Interfacing Milton: the supplementation of Paradise lost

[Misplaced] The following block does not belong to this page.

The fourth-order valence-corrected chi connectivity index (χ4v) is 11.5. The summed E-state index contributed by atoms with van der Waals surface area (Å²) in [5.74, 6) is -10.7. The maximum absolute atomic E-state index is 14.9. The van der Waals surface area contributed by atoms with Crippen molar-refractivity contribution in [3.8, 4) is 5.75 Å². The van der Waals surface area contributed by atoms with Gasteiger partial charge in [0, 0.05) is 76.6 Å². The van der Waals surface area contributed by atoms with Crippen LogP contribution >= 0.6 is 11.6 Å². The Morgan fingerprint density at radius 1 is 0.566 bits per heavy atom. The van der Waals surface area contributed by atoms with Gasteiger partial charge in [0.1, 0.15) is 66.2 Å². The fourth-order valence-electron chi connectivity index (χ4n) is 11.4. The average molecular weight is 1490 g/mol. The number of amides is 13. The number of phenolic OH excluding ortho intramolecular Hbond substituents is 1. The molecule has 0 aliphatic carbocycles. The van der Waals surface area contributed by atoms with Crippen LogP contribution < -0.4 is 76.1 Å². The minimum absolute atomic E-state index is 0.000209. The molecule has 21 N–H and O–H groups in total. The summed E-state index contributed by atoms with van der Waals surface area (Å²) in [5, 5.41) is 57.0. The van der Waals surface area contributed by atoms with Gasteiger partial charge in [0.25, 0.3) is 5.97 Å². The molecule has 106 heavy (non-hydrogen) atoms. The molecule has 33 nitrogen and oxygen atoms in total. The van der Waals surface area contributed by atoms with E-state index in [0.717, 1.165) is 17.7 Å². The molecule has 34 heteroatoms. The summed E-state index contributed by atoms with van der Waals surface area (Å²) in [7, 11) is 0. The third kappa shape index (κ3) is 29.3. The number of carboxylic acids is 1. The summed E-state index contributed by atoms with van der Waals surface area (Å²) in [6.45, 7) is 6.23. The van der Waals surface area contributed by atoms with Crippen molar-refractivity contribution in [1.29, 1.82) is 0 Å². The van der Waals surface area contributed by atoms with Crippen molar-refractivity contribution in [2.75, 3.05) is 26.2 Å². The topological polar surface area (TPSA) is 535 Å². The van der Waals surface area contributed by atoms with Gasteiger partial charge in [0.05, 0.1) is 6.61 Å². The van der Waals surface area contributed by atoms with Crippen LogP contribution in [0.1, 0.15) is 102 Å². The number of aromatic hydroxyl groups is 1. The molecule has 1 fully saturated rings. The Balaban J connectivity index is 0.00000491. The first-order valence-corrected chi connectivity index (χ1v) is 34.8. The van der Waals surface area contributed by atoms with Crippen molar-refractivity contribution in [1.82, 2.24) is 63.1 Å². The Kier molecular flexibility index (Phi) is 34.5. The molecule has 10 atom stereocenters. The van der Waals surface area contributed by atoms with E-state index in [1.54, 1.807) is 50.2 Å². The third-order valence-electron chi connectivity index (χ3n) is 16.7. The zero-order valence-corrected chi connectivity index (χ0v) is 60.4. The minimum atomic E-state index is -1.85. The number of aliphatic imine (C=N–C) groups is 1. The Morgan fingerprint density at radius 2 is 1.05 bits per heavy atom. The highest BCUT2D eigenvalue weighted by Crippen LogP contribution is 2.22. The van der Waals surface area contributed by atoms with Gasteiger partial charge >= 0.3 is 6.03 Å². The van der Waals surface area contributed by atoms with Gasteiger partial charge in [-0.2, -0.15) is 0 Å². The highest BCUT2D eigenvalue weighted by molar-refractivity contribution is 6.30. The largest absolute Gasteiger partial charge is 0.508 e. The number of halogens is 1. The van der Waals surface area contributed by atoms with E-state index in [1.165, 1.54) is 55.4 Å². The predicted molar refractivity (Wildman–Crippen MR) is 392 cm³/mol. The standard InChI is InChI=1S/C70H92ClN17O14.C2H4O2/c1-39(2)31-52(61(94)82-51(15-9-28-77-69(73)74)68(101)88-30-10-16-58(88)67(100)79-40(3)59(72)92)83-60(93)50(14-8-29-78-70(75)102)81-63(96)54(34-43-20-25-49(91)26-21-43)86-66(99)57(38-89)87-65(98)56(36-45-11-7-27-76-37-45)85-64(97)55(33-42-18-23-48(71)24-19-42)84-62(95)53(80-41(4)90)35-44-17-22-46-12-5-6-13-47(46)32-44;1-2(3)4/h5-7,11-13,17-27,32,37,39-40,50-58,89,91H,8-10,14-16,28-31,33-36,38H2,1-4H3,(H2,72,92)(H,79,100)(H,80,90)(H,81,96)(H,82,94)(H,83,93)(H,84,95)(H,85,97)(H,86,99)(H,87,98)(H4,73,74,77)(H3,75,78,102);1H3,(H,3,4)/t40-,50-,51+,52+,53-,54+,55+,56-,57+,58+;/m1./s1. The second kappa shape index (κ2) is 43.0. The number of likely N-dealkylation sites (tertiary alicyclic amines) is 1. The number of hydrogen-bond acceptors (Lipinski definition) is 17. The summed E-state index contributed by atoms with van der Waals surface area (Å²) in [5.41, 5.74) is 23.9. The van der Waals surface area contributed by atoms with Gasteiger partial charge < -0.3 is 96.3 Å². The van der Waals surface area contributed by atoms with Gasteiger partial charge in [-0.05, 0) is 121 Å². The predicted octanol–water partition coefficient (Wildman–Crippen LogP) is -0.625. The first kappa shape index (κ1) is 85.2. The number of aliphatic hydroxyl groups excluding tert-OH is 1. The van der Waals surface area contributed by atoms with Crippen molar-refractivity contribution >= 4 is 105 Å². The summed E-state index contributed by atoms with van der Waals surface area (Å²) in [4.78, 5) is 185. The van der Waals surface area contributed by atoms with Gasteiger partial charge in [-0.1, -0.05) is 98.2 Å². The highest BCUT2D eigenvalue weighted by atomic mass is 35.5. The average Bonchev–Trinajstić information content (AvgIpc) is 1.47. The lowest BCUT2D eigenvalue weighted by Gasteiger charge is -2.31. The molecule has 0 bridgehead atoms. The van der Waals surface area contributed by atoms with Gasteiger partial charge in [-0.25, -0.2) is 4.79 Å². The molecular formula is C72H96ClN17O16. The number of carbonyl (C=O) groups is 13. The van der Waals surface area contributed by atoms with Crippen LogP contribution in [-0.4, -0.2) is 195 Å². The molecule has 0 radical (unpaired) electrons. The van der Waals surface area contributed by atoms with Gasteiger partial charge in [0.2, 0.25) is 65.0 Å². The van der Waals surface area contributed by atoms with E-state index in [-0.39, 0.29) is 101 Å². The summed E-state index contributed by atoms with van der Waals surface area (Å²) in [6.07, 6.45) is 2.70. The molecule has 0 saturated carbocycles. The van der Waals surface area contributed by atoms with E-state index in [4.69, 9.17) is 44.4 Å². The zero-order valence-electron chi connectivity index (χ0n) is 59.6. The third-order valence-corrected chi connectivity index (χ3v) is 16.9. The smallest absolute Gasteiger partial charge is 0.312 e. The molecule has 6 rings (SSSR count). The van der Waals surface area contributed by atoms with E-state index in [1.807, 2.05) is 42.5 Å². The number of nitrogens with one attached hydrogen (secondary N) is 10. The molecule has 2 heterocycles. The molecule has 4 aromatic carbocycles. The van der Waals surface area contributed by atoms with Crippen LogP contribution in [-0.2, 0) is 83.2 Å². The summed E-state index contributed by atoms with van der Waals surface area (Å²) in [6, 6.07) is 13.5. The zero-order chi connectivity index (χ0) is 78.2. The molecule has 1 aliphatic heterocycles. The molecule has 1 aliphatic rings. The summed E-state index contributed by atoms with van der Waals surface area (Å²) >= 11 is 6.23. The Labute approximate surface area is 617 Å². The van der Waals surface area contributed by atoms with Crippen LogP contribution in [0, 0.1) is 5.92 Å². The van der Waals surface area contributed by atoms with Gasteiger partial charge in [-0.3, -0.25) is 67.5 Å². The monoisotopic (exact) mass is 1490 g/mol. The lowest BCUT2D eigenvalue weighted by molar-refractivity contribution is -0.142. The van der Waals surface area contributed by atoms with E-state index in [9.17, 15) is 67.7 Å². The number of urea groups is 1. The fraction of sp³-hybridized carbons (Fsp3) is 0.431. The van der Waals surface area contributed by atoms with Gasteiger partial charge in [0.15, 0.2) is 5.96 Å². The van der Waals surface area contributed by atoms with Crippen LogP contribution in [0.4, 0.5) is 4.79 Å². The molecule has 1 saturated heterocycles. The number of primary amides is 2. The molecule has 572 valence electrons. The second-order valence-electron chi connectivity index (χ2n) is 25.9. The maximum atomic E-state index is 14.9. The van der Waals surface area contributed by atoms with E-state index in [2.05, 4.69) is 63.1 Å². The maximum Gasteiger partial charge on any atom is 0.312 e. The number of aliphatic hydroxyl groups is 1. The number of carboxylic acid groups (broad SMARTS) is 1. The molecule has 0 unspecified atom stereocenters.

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Jacques Derrida argued that a supplement "adds only to replace." Since the blind Milton dictated his epic to amanuenses, the text of Paradise Lost may be conceived as a supplement to an aural performance. This dissertation itself supplements another project, a digital "audiotext" or classroom edition of Paradise Lost on which I am collaborating with Professor John Rumrich and others. In the audiotext, we reassert the duality of the work as both a print text and an oral epic by integrating an audio recording with an electronic text of the poem. This pairing is informed by our own experiences teaching Paradise Lost as well as by cognitive research demonstrating that comprehension increases when students read and hear a text sequentially or simultaneously. As both a wellspring of the audiotext project and a meditation on its aims, this dissertation investigates the actual effects on readers of print and digital supplements putatively designed to enhance their appreciation or study of the work. The first two chapters examine the rationale and influence of the authorial and editorial matter added to early editions. The final two chapters explore the ways in which digital technology is changing how scholars and readers interact with Paradise Lost and other works of literature. I begin by examining why the first edition of Paradise Lost arrived in 1667 bearing no front matter other than a title page. In Chapter Two, I argue that critics have undervalued the interpretive significance of the prose summaries or Arguments that Milton appended to Paradise Lost and Samson Agonistes. Chapter Three relates the current emphasis on electronic textual encoding in editorial theory to the ideological dominance of Richard Bentley's conjectural approach in the early seventeenth century and of Fredson Bowers's copy-text approach in the 1960s and 70s. Chapter Four introduces the audiotext project and contrast its goals with those of other projects in the Digital Humanities. The audiotext's interface offers multiple viewing modes, enabling the user to display the reading text alone or in parallel with annotations and other supplements. Unlike prior editions and archives, therefore, it accommodates both immersive and analytical reading modes.